Hamilton Police and McMaster University want to hear from 2SLGBTQIA+ community

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Published August 27, 2021 at 10:48 am

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Hamilton Police announced on Friday (Aug. 27) that the service has launched a Two-Spirit and LGBTQIA+ Engagement Survey in an effort to repair its fraught relationship with the community.

The survey, developed in partnership with McMaster University, aims to help inform the selection of a suitable facilitator to lead ongoing conversations between police and  2SLGBTQIA+ communities, a press release said.

“We’ve listened to the community and understand that trust has been lost with Hamilton’s Two-Spirit and LGBTQIA+ communities,” said Chief Frank Bergen in the release.

“That’s why it is imperative to involve the community in the selection of a facilitator so we can begin the conversation on how to move forward.”

Relations between Hamilton Police and the 2SLGBTQIA+ community have remained tense in the wake of violence at the 2019 Pride event at Gage Park when protesters clashed with Pride attendees; Police have been accused of deliberately delaying their response when the call came in.

The relationship was further eroded in the aftermath of the violence when police arrested a Pride attendee in connection to the incident.

An independent review of Pride 2019, and the police response to it, found that their response was indeed ‘inadequate’ and that much work needed to be done to reverse the erosion of trust between the service and the community it serves.

Hamilton Police have since hired its first 2SLGBTQIA+ Liaison officer, Detective Constable Rebecca Moran, and this newly launched survey, it is hoped, will help police engage further with the community.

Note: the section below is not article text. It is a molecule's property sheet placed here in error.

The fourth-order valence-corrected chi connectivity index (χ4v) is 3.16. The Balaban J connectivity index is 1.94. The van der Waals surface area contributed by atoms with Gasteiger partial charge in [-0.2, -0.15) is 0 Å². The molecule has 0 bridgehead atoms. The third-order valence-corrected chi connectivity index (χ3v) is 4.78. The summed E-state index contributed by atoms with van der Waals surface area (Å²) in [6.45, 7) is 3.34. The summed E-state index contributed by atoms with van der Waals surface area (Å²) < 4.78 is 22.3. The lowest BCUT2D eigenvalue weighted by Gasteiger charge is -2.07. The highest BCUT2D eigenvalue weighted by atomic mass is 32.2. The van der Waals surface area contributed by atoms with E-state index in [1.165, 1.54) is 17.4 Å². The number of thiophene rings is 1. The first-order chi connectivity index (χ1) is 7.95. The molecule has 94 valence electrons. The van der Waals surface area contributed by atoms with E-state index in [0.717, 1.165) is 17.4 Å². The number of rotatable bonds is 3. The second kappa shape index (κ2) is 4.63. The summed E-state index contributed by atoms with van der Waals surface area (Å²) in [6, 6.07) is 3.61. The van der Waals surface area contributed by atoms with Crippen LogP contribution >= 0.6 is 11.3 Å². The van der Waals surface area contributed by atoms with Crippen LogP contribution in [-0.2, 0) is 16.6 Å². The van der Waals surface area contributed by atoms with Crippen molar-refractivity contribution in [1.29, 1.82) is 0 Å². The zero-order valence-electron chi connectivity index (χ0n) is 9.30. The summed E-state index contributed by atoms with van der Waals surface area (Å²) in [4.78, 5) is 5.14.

Dr.Tina Fetner, the Chair of the Department of Sociology at McMaster is leading the survey and will compile a thematic analysis of the findings.

“Dr. Fetner’s team will act as an independent third party survey administrator, which aims to incorporate the voice of Two-Spirit and LGBTQIA+ community members,” police said in the release.

The survey is confidential and anonymous to ensure that respondents feel safe to share their thoughts and Hamilton Police will only be provided with a final report outlining the thematic analysis.

“This is an important survey and we encourage everyone in Hamilton’s Two-Spirit and LGBTQIA+ communities to participate,” Bergen said.

“A genuine process for dialogue and healing must be transparent, safe for participants to speak freely, and inclusive of diverse perspectives and intersections.”

Anyone who is over 18-years-old and a member of the 2SLGBTQIA+ community in Hamilton is eligible to participate in the survey, which should take 5-10 minutes to complete.

It asks respondents about the qualities of a strong facilitator, key issues Hamilton Police should address, and what healing and trust-building with the Two-Spirit and LGBTQIA+ community should look like.

The survey will run until September 30 and can be accessed online.

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